Editorial: Guide to famous gamblers

Famous Gamblers

The image of celebrity gamblers is one of big money, bright lights and glamorous surroundings. While many movie stars, musicians and athletes engage in card games or sports betting as a way to unwind from their stressful lives, many more casino players have actually made their livelihood from games of chance. In recent years, many poker players have made themselves famous from their appearances on televised tournaments.

Our online guide to famous gamblers looks back through the history of modern gaming and highlights some of the brightest luminaries.

Famous Gamblers: James Butler "Wild Bill" Hickok

"Wild Bill" Hickok was a legend in the Wild West. He was a gunslinger, a lawman, and one of the best poker players of his day. He enjoyed all types of card games, including faro, blackjack and, of course, poker.

His most famous poker hand, unfortunately, was his last. He was playing a game of Five-Card Stud in the No. 10 Saloon in Deadwood, South Dakota, with his back to the door. A man who had a grudge against Hickok entered the bar and shot him in the back before he could turn around. When Hickok fell over the table, his cards fell from his hands: two pair, aces and eights, now known as the "Dead Man's Hand".

Famous Gamblers: Arnold Rothstein

After the 1919 baseball season, players engaged in sports betting were wagering big money on the favored Chicago White Sox to beat the underdog Cincinnati Reds in the World Series. Arnold Rothstein, a New York businessman and gambler, knew that players who bet on the Reds could win big - but how could the Reds beat the powerful White Sox?

According to reports, Rothstein paid several White Sox players to "throw" the World Series. The players, disgruntled with penny-pinching owner Charles Comiskey, took the money and agreed to allow the Reds to win. Although Rothstein was cleared by a grand jury and the players did not face any criminal charges, the "Black Sox Scandal" nearly killed baseball in America.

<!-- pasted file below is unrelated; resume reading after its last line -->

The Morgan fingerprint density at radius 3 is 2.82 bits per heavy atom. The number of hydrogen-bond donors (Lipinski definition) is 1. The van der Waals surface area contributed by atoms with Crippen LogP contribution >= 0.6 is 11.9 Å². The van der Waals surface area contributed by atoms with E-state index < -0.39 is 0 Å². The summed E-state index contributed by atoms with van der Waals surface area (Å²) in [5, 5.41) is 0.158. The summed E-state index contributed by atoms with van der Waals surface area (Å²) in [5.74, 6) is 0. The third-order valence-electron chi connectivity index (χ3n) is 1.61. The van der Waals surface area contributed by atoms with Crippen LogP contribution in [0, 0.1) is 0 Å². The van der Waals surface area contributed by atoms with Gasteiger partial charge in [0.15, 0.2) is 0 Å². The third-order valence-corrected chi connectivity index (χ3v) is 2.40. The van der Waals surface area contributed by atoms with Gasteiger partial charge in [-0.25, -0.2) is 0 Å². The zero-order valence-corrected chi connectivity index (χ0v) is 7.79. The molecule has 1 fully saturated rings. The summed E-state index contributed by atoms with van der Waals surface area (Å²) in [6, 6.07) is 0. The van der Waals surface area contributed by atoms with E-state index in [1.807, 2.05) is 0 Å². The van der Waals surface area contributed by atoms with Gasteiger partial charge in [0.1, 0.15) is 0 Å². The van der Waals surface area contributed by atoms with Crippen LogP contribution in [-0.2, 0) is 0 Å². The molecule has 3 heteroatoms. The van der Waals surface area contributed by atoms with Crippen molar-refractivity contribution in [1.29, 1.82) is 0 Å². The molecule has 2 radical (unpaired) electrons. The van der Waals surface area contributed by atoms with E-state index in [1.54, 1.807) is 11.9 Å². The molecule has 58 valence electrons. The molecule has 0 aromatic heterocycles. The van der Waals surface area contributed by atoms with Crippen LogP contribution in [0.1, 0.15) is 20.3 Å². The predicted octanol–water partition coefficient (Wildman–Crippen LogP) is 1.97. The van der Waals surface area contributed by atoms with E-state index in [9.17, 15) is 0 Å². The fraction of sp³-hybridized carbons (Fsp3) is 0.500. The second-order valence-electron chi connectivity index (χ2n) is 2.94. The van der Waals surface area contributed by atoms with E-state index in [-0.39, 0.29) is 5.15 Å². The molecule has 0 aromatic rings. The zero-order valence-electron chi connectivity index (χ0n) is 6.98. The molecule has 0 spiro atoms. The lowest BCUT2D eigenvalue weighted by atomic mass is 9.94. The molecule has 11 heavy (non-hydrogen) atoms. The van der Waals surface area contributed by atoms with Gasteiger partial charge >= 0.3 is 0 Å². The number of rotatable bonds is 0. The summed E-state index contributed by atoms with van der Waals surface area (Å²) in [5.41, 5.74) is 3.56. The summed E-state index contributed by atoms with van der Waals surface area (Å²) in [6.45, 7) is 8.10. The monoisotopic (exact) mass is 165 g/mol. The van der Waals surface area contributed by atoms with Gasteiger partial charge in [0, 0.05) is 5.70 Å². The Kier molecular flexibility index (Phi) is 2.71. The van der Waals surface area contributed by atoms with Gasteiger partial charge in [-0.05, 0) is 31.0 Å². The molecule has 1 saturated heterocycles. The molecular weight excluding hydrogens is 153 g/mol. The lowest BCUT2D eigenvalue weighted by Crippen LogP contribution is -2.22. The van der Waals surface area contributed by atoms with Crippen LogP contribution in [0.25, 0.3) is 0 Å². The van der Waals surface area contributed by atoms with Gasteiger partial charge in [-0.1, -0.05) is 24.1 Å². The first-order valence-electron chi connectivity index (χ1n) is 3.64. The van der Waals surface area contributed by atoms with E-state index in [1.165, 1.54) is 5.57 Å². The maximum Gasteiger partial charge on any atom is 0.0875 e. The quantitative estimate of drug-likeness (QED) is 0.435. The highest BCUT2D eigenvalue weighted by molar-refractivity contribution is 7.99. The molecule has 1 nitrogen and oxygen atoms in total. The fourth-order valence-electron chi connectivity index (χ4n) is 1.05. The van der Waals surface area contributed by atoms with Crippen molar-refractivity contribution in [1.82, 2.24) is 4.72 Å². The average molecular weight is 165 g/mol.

Famous Gamblers: Frank "Lefty" Rosenthal

Frank "Lefty" Rosenthal was a sports betting expert working for the Mafia in Chicago during the 1960s. When organized crime controlled many of the Las Vegas casinos, the crime bosses sent Rosenthal to run the Stardust casino on the Strip. During his time there, he became one of the first celebrity gamblers.

He revolutionized sports betting by bringing the sports book inside the casino. He also developed systems to track the activities of casino players in order to keep them coming back - and losing - at the tables. His expertise covered everything from the various card games and other table games to security and surveillance. In the movie "Casino", the character of Sam "Ace" Rothstein (played by Robert DeNiro) was based on Rosenthal's years in Las Vegas.

Famous Gamblers: MIT Blackjack Team

While other researchers and casino players had experimented with the idea of Blackjack card counting, the infamous team of casino players from the Massachusetts Institute of Technology pushed the concept to its limits - and took down millions of dollars from the casinos.

The structure of the card counting team involved a "small fish" player doing the actual counting. When the count favored the players, the "small fish" would signal the "big player" to place big bets and win. Their expertise in card counting soon earned the attention of casino authorities, which banned them from the tables.

The exploits of the card counting team were chronicled in a best-selling book and in the 2008 movie "21".

Famous Gamblers: Thomas "Amarillo Slim" Preston

Another of the early celebrity gamblers was Thomas Preston, better known as "Amarillo Slim". Preston started out as a pool hustler, traveling across America and winning huge sums during his teenage years. He would also travel across Texas to play in various poker games with fellow poker players "Puggy" Pearson and Doyle Brunson.

He won the Main Event tournament at the 1972 World Series of Poker, which he parlayed into several appearances on television talk shows and a best-selling autobiography, "Amarillo Slim in a World Full of Fat People".

Famous Gamblers: Doyle "Texas Dolly" Brunson

Doyle "Texas Dolly" Brunson has become one of the most famous poker players in the history of the game. His back-to-back wins at the 1976 and 1977 World Series of Poker have put him among the most visible celebrity gamblers in Las Vegas. His ten WSOP championship bracelets, along with his World Poker Tour wins, his Poker Hall of Fame membership, and his best-selling poker books, have placed him in a class by himself.

Famous Gamblers: Conclusion

Many people, especially regular casino players, believe that nothing can be gained in life without a measure of risk. These celebrity gamblers are true examples of that belief. While the players listed here did not always win, they all showed fearlessness and a sense of adventure that made their lives worth living.